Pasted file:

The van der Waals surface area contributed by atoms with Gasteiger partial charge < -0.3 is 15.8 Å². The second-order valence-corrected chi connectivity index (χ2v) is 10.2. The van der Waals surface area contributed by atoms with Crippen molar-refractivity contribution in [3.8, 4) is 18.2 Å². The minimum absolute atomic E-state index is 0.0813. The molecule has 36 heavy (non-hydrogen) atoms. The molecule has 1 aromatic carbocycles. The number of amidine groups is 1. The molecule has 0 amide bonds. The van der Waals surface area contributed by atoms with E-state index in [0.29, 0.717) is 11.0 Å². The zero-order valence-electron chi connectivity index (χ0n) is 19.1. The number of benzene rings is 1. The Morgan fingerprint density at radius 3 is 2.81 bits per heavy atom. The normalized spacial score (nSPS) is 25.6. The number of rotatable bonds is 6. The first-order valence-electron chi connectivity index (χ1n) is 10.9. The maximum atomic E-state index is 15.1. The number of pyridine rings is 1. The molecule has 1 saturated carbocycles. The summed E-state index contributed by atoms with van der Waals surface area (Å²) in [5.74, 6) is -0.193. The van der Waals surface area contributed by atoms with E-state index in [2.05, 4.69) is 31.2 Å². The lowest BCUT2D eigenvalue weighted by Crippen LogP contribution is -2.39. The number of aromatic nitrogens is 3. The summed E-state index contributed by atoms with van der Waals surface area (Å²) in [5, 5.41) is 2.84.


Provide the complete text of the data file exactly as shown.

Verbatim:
The van der Waals surface area contributed by atoms with Gasteiger partial charge < -0.3 is 15.8 Å². The second-order valence-corrected chi connectivity index (χ2v) is 10.2. The van der Waals surface area contributed by atoms with Crippen molar-refractivity contribution in [3.8, 4) is 18.2 Å². The minimum absolute atomic E-state index is 0.0813. The molecule has 36 heavy (non-hydrogen) atoms. The molecule has 1 aromatic carbocycles. The number of amidine groups is 1. The molecule has 0 amide bonds. The van der Waals surface area contributed by atoms with E-state index in [0.29, 0.717) is 11.0 Å². The zero-order valence-electron chi connectivity index (χ0n) is 19.1. The number of benzene rings is 1. The Morgan fingerprint density at radius 3 is 2.81 bits per heavy atom. The normalized spacial score (nSPS) is 25.6. The number of rotatable bonds is 6. The first-order valence-electron chi connectivity index (χ1n) is 10.9. The maximum atomic E-state index is 15.1. The number of pyridine rings is 1. The molecule has 1 saturated carbocycles. The summed E-state index contributed by atoms with van der Waals surface area (Å²) in [5.74, 6) is -0.193. The van der Waals surface area contributed by atoms with E-state index in [2.05, 4.69) is 31.2 Å². The lowest BCUT2D eigenvalue weighted by Crippen LogP contribution is -2.39. The number of aromatic nitrogens is 3. The summed E-state index contributed by atoms with van der Waals surface area (Å²) in [5, 5.41) is 2.84.